Convince 20-and-30-somethings that by participating in librarian-led trivia at a pub, they will make new connections, which will promote goodwill and new friendships within our community because the library is a tool which can help create new and positive relationships within the community.

Evidence and Resources to support Technology or Service:

Fort Bragg Library (2019, January 9). Brew pub book club. https://fortbragglibrary.org/brew-pub-book-club/

Glen Ellyn Public Library (2020, March). Trivia night at North Side Bar and Grill. https://gepl.org/event/trivia-night-at-north-side-bar-grill-3/

Hill, Cheryl (2017, November 30). Program model: Trivia night. https://programminglibrarian.org/programs/trivia-night

White, L. (2013, January 18). Letters to a Young Librarian. https://letterstoayounglibrarian.blogspot.com/2013/01/the-modern-book-club-meets-in-bar-by.html

Mission Hall Library (2020, March). https://mhl.org/adult-program/2020/pub-trivia-andolinis

Scott, Chey (2018, August 30). Test yo’self at Spokane Public Library’s new pub trivia night. https://www.inlander.com/spokane/test-yoself-at-spokane-public-librarys-new-pub-trivia-night/Content?oid=11973393

Mission, Guidelines, and Policy related to Technology or Service:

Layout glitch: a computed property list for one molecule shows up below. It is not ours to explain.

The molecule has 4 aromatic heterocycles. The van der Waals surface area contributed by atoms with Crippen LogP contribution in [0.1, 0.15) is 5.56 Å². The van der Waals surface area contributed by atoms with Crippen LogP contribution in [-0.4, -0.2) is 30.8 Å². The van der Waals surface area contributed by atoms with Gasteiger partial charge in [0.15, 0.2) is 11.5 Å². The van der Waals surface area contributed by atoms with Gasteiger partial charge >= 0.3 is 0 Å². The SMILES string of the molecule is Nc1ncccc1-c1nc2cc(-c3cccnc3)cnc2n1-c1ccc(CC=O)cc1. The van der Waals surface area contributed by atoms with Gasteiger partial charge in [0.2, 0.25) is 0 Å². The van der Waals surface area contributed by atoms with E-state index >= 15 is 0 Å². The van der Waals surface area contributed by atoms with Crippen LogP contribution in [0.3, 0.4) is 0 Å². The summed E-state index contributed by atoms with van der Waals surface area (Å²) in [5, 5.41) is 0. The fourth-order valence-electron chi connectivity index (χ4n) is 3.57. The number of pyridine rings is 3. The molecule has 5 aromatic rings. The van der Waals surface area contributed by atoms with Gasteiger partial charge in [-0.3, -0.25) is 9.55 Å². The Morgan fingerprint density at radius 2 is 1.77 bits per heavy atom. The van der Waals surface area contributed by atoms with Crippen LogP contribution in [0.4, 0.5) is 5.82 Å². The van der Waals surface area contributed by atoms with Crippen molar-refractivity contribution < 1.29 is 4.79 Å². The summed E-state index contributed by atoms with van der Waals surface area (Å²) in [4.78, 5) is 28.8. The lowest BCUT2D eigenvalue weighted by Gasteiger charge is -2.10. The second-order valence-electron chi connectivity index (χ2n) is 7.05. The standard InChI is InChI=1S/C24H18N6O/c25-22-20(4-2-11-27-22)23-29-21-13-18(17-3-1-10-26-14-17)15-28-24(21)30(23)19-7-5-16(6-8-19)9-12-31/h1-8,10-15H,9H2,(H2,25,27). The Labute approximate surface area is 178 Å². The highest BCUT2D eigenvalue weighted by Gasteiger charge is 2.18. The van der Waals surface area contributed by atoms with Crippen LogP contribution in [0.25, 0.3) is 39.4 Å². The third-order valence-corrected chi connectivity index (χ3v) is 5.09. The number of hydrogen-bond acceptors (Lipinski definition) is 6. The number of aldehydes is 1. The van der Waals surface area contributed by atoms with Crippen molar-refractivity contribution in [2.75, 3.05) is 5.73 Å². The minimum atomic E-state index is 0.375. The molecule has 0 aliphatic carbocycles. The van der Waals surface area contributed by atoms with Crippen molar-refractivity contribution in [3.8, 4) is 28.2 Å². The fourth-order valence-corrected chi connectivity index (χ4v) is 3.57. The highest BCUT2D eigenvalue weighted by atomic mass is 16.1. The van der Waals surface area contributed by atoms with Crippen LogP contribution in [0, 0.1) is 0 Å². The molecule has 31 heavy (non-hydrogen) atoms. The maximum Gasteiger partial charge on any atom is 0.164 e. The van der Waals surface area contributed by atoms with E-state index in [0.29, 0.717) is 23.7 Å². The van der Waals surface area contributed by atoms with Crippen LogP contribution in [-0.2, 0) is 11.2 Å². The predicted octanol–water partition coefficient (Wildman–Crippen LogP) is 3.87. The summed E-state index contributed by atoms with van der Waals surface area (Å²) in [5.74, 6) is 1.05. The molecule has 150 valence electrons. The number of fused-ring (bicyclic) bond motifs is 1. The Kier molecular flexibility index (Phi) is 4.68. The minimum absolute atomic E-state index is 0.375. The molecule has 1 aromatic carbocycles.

I connected briefly via I.M. chat with a librarian at Memorial Hall Library in Massachusetts who helps run their program Pub Trivia at Andolini’s. To implement my own program, I would speak to her and other librarians who have implemented a similar service in more detail about their policies, budgeting and problems they’ve run into. In our short conversation, I learned that Mission Hall’s program was initially intended for millennials, but mostly older people attend. Keeping this in mind, I selected the Fat Rabbit as my trivia location, which I believe is millennial friendly because the food is delicious and on the affordable end (for students with smaller budgets, new home owners, or just those being frugal), the atmosphere is low-key, and I already know it to be appealing to people of all ages. The seating is also arranged in a way that could easily accommodate teams, and parking is not an issue with a nearby parking structure.

The library director will be the ultimate person to approve the program and help create the program’s policies so that they align with the library’s current policies and mission.